Phylogeographic analysis of rabies viruses in the Philippines

Kentaro Tohma, Mariko Saito, Taro Kamigaki, Laarni T. Tuason, Catalino S. Demetria, Jun Ryan C. Orbina, Daria L. Manalo, Mary E. Miranda, Akira Noguchi, Satoshi Inoue, Akira Suzuki, Beatriz P. Quiambao, Hitoshi Oshitani

Research output: Contribution to journalArticlepeer-review

15 Citations (Scopus)


Rabies still remains a public health threat in the Philippines. A significant number of human rabies cases, about 200-300 cases annually, have been reported, and the country needs an effective strategy for rabies control. To develop an effective control strategy, it is important to understand the transmission patterns of the rabies viruses. We conducted phylogenetic analyses by considering the temporal and spatial evolution of rabies viruses to reveal the transmission dynamics in the Philippines.After evaluating the molecular clock and phylogeographic analysis, we estimated that the Philippine strains were introduced from China around the beginning of 20th century. Upon this introduction, the rabies viruses evolved within the Philippines to form three major clades, and there was no indication of introduction of other rabies viruses from any other country. However, within the Philippines, island-to-island migrations were observed. Since then, the rabies viruses have diffused and only evolved within each island group.The evolutionary pattern of these viruses was strongly shaped by geographical boundaries. The association index statistics demonstrated a strong spatial structure within the island group, indicating that the seas were a significant geographical barrier for viral dispersal. Strong spatial structure was also observed even at a regional level, and most of the viral migrations (79.7% of the total median number) in Luzon were observed between neighboring regions.Rabies viruses were genetically clustered at a regional level, and this strong spatial structure suggests a geographical clustering of transmission chains and the potential effectiveness of rabies control that targets geographical clustering. Dog vaccination campaigns have been conducted independently by local governments in the Philippines, but it could be more effective to implement a coordinated vaccination campaign among neighboring areas to eliminate geographically-clustered rabies transmission chains.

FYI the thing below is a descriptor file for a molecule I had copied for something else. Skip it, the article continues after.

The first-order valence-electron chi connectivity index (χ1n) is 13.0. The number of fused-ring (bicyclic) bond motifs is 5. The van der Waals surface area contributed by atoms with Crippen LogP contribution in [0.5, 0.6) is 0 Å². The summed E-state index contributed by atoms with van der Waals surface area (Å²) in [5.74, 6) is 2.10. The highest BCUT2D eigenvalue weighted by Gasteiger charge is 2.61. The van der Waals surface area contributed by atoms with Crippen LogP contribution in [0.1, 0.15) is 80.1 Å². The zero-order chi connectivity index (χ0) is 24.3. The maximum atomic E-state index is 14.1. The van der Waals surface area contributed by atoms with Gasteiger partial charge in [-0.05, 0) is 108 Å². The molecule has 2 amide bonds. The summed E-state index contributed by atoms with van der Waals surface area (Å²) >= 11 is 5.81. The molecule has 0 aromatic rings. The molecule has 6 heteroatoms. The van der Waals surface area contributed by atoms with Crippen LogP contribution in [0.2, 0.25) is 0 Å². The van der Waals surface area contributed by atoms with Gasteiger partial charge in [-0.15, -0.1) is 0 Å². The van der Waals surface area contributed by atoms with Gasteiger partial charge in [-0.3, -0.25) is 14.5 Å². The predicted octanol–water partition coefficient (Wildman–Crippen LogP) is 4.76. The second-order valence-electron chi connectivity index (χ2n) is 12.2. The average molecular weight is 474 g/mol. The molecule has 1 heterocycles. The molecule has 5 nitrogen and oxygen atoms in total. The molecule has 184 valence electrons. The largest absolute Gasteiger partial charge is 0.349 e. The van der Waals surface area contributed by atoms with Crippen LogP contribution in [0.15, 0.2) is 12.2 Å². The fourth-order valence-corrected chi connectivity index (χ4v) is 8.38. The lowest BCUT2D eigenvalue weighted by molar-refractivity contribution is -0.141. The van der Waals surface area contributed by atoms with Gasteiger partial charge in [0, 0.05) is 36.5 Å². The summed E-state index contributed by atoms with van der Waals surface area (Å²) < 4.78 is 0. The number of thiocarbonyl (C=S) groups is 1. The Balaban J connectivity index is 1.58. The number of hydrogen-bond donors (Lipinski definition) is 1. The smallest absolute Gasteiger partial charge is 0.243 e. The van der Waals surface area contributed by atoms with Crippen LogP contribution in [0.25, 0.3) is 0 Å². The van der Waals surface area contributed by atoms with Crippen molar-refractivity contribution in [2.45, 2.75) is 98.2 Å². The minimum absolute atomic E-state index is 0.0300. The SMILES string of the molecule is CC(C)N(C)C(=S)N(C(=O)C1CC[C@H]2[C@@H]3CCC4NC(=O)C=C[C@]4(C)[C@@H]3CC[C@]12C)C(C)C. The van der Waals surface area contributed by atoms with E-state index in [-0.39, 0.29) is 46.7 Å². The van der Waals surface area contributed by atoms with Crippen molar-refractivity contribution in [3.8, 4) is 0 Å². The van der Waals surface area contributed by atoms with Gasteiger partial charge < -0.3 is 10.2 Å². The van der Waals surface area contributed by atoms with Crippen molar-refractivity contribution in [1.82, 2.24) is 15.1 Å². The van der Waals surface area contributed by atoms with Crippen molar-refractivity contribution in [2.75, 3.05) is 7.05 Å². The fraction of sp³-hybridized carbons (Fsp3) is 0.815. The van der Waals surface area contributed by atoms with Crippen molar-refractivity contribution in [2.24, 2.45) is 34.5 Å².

Original languageEnglish
Pages (from-to)86-94
Number of pages9
JournalInfection, Genetics and Evolution
Publication statusPublished - 2014 Apr


  • Diffusion process
  • Evolutionary history
  • Philippines
  • Rabies virus
  • Spatial structure
  • Transmission dynamics

ASJC Scopus subject areas

  • Microbiology
  • Ecology, Evolution, Behavior and Systematics
  • Molecular Biology
  • Genetics
  • Microbiology (medical)
  • Infectious Diseases


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